When riots briefly swept Los Angeles last summer in the wake of Black Lives Matter protests, Adrian Yacoby, Nir’s wife, found herself ducking into their garage to draw spiritual comfort from the Torah scroll. “That was the biggest reassurance of my life,” she said.
On the matter of spiritual connection, the backyard could be a double-edged sword. Some liked being in nature (in Los Angeles, nature is a 10-foot hedge). But it could be hard to hear, especially over the occasional leaf blower next door. And even in a typically dry, sunny year, the elements posed a challenge on one or two occasions. Everyone I spoke to recalled the “one week it was really windy,” sometime in February.Jeff Marcus, a member of Young Israel of Century City — “I couldn’t say no to my rabbi,” he said with a laugh — had about 15 popup tents in his backyard. (His biggest crowd was 54.) “One of the tents flipped over in the middle of davening,” Marcus said. “You look around and everyone is hugging a pole and davening. I’m like, this is what you do. So we literally stood there holding the tents and we got through davening.”
People also noticed a heightened resolve, an urgency to keep alive a tradition they had long taken for granted. Synagogues with membership in the hundreds were scraping to make 10 on some nights. But they almost always managed. Said Hugo Rose, who hosted a minyan partly so he could say kaddish for a late parent, “People felt more ownership. Everyone showed up on time.” Added Stoltz: “When you lose someone from a knee replacement, you feel it more.”
Three hosts I spoke to reported a COVID case among their minyan’s attendants — two shut down temporarily; Yacoby’s powered ahead. None experienced further spread.
Most Orthodox synagogues in Los Angeles were hosting indoor services by Shavuot — though some opened months earlier. There is joy in these openings, but losses too. For many, the walk to shul had become shorter. And the services were faster.
That convenience can be hard to part with. Yet conveniences we deeply missed (air conditioning!) and others we took for granted (bookshelves!) eased the transition.
As settled as they’d been in their backyard routine, I was surprised that the six hosts I spoke to shared an eagerness to leave it in the past. None wanted to go back to hosting — not for an occasional Kabbalat Shabbat, or a special Shabbaton, or anything of the sort.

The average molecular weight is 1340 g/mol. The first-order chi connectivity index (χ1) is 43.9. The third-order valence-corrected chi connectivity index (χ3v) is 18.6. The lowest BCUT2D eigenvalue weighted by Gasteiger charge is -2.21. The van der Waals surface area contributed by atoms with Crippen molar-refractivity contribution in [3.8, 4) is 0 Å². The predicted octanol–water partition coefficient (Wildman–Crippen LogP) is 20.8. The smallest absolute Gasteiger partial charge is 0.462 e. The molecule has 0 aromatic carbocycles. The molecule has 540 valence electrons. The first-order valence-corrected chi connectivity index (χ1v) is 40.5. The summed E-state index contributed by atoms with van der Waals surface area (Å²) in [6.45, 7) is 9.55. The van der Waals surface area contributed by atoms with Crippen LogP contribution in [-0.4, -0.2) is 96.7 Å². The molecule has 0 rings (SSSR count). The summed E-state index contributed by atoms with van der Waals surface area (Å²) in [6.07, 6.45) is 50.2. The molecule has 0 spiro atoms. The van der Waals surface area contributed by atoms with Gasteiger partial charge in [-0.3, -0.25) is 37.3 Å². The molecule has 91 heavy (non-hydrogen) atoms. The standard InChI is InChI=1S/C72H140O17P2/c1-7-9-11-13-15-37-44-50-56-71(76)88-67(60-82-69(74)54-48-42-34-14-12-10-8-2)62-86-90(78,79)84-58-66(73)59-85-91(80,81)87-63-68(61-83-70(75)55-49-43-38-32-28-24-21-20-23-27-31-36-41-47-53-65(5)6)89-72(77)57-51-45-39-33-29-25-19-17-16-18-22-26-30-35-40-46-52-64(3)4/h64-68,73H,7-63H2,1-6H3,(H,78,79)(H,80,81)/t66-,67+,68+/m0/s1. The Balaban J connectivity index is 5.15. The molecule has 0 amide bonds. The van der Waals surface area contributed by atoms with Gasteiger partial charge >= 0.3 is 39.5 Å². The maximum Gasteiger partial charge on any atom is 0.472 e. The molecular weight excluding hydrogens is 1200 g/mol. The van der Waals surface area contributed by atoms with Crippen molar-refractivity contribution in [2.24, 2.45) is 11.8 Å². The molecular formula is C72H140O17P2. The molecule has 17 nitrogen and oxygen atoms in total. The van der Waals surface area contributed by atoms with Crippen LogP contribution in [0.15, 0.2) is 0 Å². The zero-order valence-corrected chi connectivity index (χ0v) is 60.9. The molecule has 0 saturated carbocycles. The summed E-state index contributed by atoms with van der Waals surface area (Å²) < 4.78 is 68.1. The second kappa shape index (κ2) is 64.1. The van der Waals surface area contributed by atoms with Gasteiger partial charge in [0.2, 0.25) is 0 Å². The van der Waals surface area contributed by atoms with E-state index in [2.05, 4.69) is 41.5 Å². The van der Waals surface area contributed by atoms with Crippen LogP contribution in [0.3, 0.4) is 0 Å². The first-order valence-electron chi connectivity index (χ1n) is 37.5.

“It was not like camp,” neighbor Nir said. “It was something that we did because we had to. It was hot, there’s mosquitos. Who wants that? It’s not fun. I didn’t take my guitar outside to sing along.”That is the essence of it: people just missed shul. Rose, a former synagogue president of Beth Jacob Congregation, a Modern Orthodox synagogue in Beverly Hills, had tried to mimic the old Beth Jacob Shabbat experience in his yard. He put out salami and herring for kiddush and took sponsorships of the weekly l’chaim bottle. “It was fantastic,” he said, “but not enough.”
Noting that his minyan largely comprised friends he had made in shul, Rose said the social benefit of gathering was as important to community health as the prayer that produced it — even if schmoozing isn’t mandated by Jewish law.
“Let’s be honest: We go to shul not only to pray,” Rose said. “That organization, the culture that comes with it, you can’t replace.”
In any other time, the well-spaced folding chairs and services that might be described as “checks the box” would be undeniably bizarre. Even in COVID times, they seemed carnivalesque. But in any other time, you wouldn’t have had the impetus — indeed, the mitzvah — to make the outdoor minyans work.
Borkow said that when the rabbi came to collect the Torah from his house after their final Shabbat service, it felt like parting with a dear friend or close teacher. But three days later, he got a sign that the time was right: his neighbor gently asked how much longer the backdoor minyan would last.“We would all choose to open back up,” Borkow said. “But it doesn’t mean the other wasn’t beautiful in its own way, too.”